108 Worldly Desires Ban

So, that is interesting…


I’ll post my thoughts later, but for now I think this has made @swider the happiest man in the world today :slight_smile:


I cannot be the happiest man in the world as Arsene Wenger signed a new contract few days ago :).
Regarding WD ban, as I said in other places the only thing I do not like about it the fact that 108’s have only two homes to chose from, but since both are strong it shouldn’t be a big issue.

Hopefully we won’t be waiting too long for a new home, but I don’t see anything happening before the Kickstarter and tournament series. Until then when building 108 decks we’ll just have to pretend it’s a couple of years ago, when having two homes to choose from was exciting and new :smiley:

We might see people exploring decks using the original home and Drunken Masters more now, as even without Worldly Desires the 108 still have plenty of strong options.


I think it is good that the thinking behind this has been laid out clearly and that Pinebox are considering the issue of how to get errata cards to players in cases where this is necessary. As somebody who used this home in a Sheriff deck it felt too strong to me.

Also good to see this: “This basically took erratas off the table. While this means that 108 now has 2 legal outfits, we remain committed to expanding 108’s outfit options to equal that of the other factions.”

Plus this means we’ll see new decks and ideas as people experiment with the original 108 home and the Drunken Master home (these were squeezed out by the strength of 108 Worldly). :+1:


I don’t like bans, but overall I support this decision.

Primarily because of the first reason cited - logistical issues getting an errata version out in time for upcoming organized play. Reading this article makes me feel the decision reflects a commitment to quality control rather then a mere reaction.

That said, I can’t help myself. Here is a proposed after-Gencon errata to consider that attempts to retain and build upon the spirit of the card while simultaneously incentivizing interactivity.

Wordly Desires
“Repeat React: After you draw a draw hand, if you have less ghost rock than all other players, and if none of your dudes are at your home, draw an additional card into your draw hand and then discard a card. You can only use this ability once per draw hand.”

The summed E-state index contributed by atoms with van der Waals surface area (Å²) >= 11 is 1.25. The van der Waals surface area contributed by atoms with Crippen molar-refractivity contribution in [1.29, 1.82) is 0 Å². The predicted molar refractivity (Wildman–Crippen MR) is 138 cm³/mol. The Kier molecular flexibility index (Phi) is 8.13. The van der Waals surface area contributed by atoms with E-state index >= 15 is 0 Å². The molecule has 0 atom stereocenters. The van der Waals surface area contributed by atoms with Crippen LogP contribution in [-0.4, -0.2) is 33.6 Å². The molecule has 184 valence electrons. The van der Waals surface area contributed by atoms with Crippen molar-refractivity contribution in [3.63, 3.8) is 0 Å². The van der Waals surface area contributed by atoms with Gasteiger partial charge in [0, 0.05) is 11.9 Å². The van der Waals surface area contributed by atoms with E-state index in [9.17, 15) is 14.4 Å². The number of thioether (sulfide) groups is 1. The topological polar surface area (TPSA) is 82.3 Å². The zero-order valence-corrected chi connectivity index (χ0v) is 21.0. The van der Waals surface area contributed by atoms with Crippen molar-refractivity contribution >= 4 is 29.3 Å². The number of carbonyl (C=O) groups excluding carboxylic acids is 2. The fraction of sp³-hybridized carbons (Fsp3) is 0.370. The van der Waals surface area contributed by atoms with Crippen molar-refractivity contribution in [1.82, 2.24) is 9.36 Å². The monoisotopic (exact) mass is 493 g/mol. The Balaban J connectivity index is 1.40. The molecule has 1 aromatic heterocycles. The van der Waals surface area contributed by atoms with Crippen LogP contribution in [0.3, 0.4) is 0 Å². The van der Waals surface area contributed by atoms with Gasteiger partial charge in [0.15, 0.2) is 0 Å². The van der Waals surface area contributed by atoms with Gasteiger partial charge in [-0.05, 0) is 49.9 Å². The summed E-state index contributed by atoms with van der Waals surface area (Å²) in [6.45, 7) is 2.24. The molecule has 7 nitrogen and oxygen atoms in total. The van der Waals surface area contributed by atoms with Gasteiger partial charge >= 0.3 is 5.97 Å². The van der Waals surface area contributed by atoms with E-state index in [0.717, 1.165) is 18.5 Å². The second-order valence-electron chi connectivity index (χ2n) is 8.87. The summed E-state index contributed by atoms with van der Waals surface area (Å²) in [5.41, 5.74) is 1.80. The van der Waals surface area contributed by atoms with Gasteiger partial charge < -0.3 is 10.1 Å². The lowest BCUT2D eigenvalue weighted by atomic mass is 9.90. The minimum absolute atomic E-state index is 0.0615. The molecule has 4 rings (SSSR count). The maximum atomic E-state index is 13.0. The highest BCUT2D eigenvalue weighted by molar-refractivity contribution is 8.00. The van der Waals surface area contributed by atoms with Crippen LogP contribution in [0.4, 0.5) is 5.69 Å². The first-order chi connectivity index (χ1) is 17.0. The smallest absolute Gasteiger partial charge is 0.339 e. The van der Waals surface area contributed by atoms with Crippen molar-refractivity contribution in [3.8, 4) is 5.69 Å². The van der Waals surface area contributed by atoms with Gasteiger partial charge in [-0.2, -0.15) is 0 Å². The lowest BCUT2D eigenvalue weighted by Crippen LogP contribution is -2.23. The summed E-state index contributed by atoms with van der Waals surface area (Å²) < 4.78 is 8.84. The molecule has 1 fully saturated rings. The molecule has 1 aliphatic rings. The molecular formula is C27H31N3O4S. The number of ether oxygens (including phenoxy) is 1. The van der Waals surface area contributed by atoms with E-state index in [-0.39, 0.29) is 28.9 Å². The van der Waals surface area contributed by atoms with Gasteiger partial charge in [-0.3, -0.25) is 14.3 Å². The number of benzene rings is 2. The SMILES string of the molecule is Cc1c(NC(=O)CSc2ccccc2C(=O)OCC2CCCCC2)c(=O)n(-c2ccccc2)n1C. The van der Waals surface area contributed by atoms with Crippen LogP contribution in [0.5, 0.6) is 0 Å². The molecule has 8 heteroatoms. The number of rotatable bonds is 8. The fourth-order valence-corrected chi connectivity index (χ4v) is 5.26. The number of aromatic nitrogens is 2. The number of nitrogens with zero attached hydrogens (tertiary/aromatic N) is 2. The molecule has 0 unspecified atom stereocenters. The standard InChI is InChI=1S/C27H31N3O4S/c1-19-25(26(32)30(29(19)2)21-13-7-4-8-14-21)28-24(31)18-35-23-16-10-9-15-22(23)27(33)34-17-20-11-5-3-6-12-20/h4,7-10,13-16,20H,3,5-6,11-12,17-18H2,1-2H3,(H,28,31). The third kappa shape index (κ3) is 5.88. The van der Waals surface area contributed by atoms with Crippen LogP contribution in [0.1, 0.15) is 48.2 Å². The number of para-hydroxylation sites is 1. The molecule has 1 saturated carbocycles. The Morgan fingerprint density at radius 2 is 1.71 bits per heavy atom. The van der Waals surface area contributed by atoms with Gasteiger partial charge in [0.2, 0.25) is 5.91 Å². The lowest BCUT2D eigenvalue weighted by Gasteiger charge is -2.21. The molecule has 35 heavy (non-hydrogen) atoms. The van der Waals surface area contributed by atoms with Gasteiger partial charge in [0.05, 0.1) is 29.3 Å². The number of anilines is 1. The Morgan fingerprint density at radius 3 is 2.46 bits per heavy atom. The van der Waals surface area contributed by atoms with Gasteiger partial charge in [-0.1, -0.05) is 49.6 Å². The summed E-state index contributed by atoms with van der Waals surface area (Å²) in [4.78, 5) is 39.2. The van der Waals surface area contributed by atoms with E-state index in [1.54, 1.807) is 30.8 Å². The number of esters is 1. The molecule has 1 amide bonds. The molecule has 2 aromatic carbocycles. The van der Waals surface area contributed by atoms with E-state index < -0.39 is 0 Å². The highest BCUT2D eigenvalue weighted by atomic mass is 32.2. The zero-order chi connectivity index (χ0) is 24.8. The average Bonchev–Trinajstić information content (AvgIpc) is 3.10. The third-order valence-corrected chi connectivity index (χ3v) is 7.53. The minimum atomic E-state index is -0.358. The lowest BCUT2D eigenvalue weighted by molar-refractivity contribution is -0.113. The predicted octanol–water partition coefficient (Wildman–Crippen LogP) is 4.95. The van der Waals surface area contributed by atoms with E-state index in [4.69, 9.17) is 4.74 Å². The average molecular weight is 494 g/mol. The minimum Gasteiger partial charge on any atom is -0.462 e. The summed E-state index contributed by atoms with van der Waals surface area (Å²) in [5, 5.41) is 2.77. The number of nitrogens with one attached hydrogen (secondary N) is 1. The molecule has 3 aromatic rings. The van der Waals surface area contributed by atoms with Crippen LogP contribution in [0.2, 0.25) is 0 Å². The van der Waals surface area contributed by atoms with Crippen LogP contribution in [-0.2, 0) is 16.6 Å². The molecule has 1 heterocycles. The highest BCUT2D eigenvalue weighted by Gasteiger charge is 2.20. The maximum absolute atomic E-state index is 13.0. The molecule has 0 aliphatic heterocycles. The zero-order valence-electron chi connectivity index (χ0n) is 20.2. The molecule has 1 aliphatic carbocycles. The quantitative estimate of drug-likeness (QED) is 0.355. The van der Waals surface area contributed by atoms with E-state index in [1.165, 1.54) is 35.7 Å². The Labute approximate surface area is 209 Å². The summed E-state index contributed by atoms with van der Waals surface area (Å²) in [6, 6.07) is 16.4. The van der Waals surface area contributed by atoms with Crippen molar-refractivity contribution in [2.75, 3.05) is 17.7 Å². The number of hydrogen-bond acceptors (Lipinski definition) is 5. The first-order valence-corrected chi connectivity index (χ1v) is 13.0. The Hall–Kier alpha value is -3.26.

So, if you want to dominate lowball, you can’t do it on the first turn, and afterwards must spread your dudes out like guerrilla bohemians. Similarly, you can’t send out volleys of 1-cost 8-card drunkards without staging similar board risk. The incentive becomes to “go forth and experience the pleasures of the world” - whether piling into Companhurst’s, the Town Square, or opposing deeds.



Jordan Caldwell’s proposed 108 WD also hard nerfs Longwei - which gets the home down to 1 invisi-Stud from 2.


I’m trying really hard to not be super disappointed by this. I know you guys probably can’t go into all the little details, but I’m curious what the main driver was to push for ban over a really simple change like removing the ‘repeat’ word. It’s a clear, strong nerf that doesn’t fundamentally change the card in any way, so playtesting seems not a big concern (this coming from someone who has never designed cards…)

Obviously my main concern is my most favorite deck of all time, with Putting The Pieces Together. Believe me when I say I’ve tried a dozen various decks with that card, and the only one that stood up to the test of time was 108 WD. I really hope we see some sort of home that allows you to avoid cheating in lowball, but chances are even with that any PTPT deck will likely have major trouble being competitive.

I’m not saying it can’t win a tournament here and there, but it will require a good amount of -consistent- luck to make it happen. Even with 108 WD AND henry moran on the board, PTPT is still a very risky card, but now without 108 WD the risks are far too great.

Maybe that was the point, and PTPT is now relegated to casual only. Maybe I simply need to brew harder to find something that works. Either way, it might be for the best. Not having a ‘go-to’ tournament deck any more will put my brewing mode into high gear, so I look forward to that!


Here’s a link to a Putting the Pieces Together (PTPT) deck that the former lead designer piloted in the EU Marshal. It demonstrates that PTPT can work well in a competitive field outside 108 Worldly (this is in fact the occasion I ran in to db0 without realising who it was, as I’m the EW player he has his final two matches against):

The "How can this be winning so much?" EU Marshall Bicycle · DoomtownDB - he’s beating a bunch of Sheriff winners, people who place highly in the Euro Marshal and playtesters with this! :slight_smile: